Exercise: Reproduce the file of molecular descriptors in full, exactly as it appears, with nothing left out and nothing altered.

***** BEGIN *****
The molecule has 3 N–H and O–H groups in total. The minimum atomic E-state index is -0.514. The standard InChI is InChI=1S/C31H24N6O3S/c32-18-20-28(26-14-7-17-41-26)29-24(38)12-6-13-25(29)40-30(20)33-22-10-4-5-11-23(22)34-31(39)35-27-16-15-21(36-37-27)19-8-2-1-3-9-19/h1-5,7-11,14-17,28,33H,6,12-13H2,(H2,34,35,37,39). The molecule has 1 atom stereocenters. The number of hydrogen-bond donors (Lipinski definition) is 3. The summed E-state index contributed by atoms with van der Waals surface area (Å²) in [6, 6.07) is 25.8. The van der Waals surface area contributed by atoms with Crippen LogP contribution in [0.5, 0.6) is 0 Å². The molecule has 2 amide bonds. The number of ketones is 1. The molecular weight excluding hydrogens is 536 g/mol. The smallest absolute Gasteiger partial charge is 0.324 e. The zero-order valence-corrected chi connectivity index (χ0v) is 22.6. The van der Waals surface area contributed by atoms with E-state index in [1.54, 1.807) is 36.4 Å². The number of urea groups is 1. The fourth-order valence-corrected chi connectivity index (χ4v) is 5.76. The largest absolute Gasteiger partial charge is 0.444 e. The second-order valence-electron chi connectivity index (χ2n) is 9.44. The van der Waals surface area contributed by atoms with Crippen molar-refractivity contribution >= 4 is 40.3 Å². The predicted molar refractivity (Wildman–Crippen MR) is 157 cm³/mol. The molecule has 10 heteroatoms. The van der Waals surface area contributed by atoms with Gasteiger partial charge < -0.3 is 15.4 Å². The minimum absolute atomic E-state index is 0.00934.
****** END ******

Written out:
The molecule has 3 N–H and O–H groups in total. The minimum atomic E-state index is -0.514. The standard InChI is InChI=1S/C31H24N6O3S/c32-18-20-28(26-14-7-17-41-26)29-24(38)12-6-13-25(29)40-30(20)33-22-10-4-5-11-23(22)34-31(39)35-27-16-15-21(36-37-27)19-8-2-1-3-9-19/h1-5,7-11,14-17,28,33H,6,12-13H2,(H2,34,35,37,39). The molecule has 1 atom stereocenters. The number of hydrogen-bond donors (Lipinski definition) is 3. The summed E-state index contributed by atoms with van der Waals surface area (Å²) in [6, 6.07) is 25.8. The van der Waals surface area contributed by atoms with Crippen LogP contribution in [0.5, 0.6) is 0 Å². The molecule has 2 amide bonds. The number of ketones is 1. The molecular weight excluding hydrogens is 536 g/mol. The smallest absolute Gasteiger partial charge is 0.324 e. The zero-order valence-corrected chi connectivity index (χ0v) is 22.6. The van der Waals surface area contributed by atoms with E-state index in [1.54, 1.807) is 36.4 Å². The number of urea groups is 1. The fourth-order valence-corrected chi connectivity index (χ4v) is 5.76. The largest absolute Gasteiger partial charge is 0.444 e. The second-order valence-electron chi connectivity index (χ2n) is 9.44. The van der Waals surface area contributed by atoms with Crippen molar-refractivity contribution >= 4 is 40.3 Å². The predicted molar refractivity (Wildman–Crippen MR) is 157 cm³/mol. The molecule has 10 heteroatoms. The van der Waals surface area contributed by atoms with Gasteiger partial charge < -0.3 is 15.4 Å². The minimum absolute atomic E-state index is 0.00934.